PFL lightweight Kayla Harrison appears at the ceremonial weigh-ins for...

PFL lightweight Kayla Harrison appears at the ceremonial weigh-ins for PFL 1 on Wednesday, May 8, 2019, at NYCB Live's Nassau Coliseum. Credit: Ryan Gerbosi

Fight week is a dreadful time for many mixed martial artists. Travel, weight cuts and other time commitments all add to the stress of the actual competition the fighters signed up for.

Throw in the prospect of a $1 million championship prize, such as the one the Professional Fighters League is offering this week, and you get a set of stoic fighters focused on a daunting five-round task ahead with life-changing consequences.

And then there’s Kayla Harrison.

Sure, the two-time Olympic gold medalist in Judo is focused on her matchup with Larissa Pacheco for the inaugural women’s lightweight title at the PFL Championship on Tuesday at the Hulu Theater at Madison Square Garden. But there was no dread in Harrison’s eyes as she spoke energetically at a fight week press event ahead of her first championship fight, and there was no doubt in her mind that the PFL is where she belongs after transitioning from Olympic competition to MMA.

“Yeah, I just love making history, don't I?” said Harrison with a laugh. “I think a happy fighter is a dangerous fighter, and I tell you I am muy peligrosa right now, muy.”

As capable at finishing a fight in a timely fashion as she is at capturing the attention of a room with her personality, Harrison quickly has separated herself from the rest of the PFL roster as the young promotion’s most ready-made star, regardless of weight class or gender.

“This is the time to shine, you know, all the hard work's been done. I've been training my whole life to be in the spotlight,” Harrison said. “The Olympics is a great practice run for what I'm going to do with the rest of my life that's how I look at it, and if I'm winning gold medals in my practice runs, imagine…this is just a little spark. Y'all haven't even seen me glow yet, okay, this is just a little spark.”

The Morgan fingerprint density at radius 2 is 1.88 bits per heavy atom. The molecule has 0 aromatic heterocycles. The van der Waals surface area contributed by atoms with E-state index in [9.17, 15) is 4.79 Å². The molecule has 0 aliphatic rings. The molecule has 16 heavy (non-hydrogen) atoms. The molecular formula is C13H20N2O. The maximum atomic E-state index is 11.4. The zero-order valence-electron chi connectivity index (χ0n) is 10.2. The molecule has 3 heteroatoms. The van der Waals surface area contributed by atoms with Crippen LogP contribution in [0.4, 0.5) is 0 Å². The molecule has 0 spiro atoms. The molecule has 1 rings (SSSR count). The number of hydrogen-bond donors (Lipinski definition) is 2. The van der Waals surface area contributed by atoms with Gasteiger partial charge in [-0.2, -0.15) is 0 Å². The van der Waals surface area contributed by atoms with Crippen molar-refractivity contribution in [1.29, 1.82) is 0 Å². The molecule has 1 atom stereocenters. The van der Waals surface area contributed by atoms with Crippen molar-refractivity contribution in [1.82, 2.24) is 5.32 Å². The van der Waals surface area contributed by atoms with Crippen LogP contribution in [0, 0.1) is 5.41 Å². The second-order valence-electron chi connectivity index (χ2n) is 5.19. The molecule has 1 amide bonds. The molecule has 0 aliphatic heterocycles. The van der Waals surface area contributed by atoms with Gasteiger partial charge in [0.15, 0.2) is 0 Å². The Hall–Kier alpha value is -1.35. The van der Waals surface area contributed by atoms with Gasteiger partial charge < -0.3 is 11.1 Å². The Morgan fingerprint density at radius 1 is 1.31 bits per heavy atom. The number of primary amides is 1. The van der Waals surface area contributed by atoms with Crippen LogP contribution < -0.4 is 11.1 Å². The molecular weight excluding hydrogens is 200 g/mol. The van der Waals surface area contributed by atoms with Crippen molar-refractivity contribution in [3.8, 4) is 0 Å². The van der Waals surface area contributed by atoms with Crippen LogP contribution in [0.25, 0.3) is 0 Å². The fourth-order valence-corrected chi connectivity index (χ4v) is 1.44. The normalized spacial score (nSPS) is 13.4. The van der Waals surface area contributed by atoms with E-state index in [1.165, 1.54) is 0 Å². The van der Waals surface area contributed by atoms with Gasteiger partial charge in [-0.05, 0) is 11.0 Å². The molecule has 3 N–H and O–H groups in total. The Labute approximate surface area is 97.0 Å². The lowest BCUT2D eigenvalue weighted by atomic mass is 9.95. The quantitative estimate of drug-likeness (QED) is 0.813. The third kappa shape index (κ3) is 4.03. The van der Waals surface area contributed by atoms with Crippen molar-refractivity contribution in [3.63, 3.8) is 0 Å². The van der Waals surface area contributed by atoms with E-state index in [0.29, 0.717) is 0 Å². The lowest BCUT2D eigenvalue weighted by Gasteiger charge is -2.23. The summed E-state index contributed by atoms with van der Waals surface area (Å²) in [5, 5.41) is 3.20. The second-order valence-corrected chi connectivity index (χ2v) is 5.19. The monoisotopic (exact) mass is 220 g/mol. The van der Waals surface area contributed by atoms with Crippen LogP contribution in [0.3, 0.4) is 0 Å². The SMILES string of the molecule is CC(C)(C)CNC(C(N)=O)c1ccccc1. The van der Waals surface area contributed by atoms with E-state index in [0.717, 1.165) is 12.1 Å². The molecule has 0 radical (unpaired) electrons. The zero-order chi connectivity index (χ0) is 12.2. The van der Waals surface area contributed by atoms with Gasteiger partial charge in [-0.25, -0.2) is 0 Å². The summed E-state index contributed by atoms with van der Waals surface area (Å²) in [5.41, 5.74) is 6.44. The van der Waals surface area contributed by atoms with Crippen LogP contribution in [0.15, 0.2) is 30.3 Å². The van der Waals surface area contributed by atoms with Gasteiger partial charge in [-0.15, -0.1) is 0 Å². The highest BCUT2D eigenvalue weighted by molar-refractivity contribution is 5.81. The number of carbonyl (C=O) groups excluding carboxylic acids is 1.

Harrison signed with the promotion when it was known as World Series of Fighting in October 2016, a few months after her second Olympic gold, working as a commentator for the promotion while beginning her MMA training. After winning a handful of featured bouts during the rebranded PFL’s first full season in 2018, Harrison was victorious over Pacheco and Morgan Frier in the 2019 regular season as the centerpiece of PFL’s new women’s 155-pound division, the first in major mixed marital arts. A semifinal playoff victory over Bobbi Jo Dalziel set up a championship rematch with Pacheco on Tuesday.

Starting the 155-pound division was key for Harrison, an outspoken critic of weight cutting who wants to open doors for other female fighters unwilling to shed excessive weight a day before a fight.

“I don't believe in cutting weight, I don't believe it's healthy,” Harrison said. “I think that a lot of fighters that fight at 145 or 135 weigh the same amount as me, and I hope that we start to change the game, not just with fighters being able to control their destiny but also with how fighters approach their destiny in a healthy way and in a safe way.

“Women's MMA is still a little bit behind men's but it's growing exponentially, and to be a small part of that history and to add a new weight class, it's exciting for me.”

No matter what history is made, however, the most important thing for Harrison is getting the win. A fierce competitor in everything from fighting to fantasy football, Harrison will face Pacheco for the second time this season with a chance to right some wrongs from the first matchup in May at NYCB Live’s Nassau Coliseum. Harrison won the bout, but it remains the only decision of her career, something that disappointed her that night and still hangs over her head.

“I would definitely say I didn’t take Larissa as seriously as I should have. She’s an amazing fighter, she’s been fighting a lot longer than me, since she was a kid. She’s a very game opponent, she’s game everywhere,” Harrison said. “But the strides that I’ve made since May, the ground that I’ve covered, it’s exponential. You can’t stop me. You know what I’m going to do, you can try to stop it, but there’s not going to be any stopping me.”

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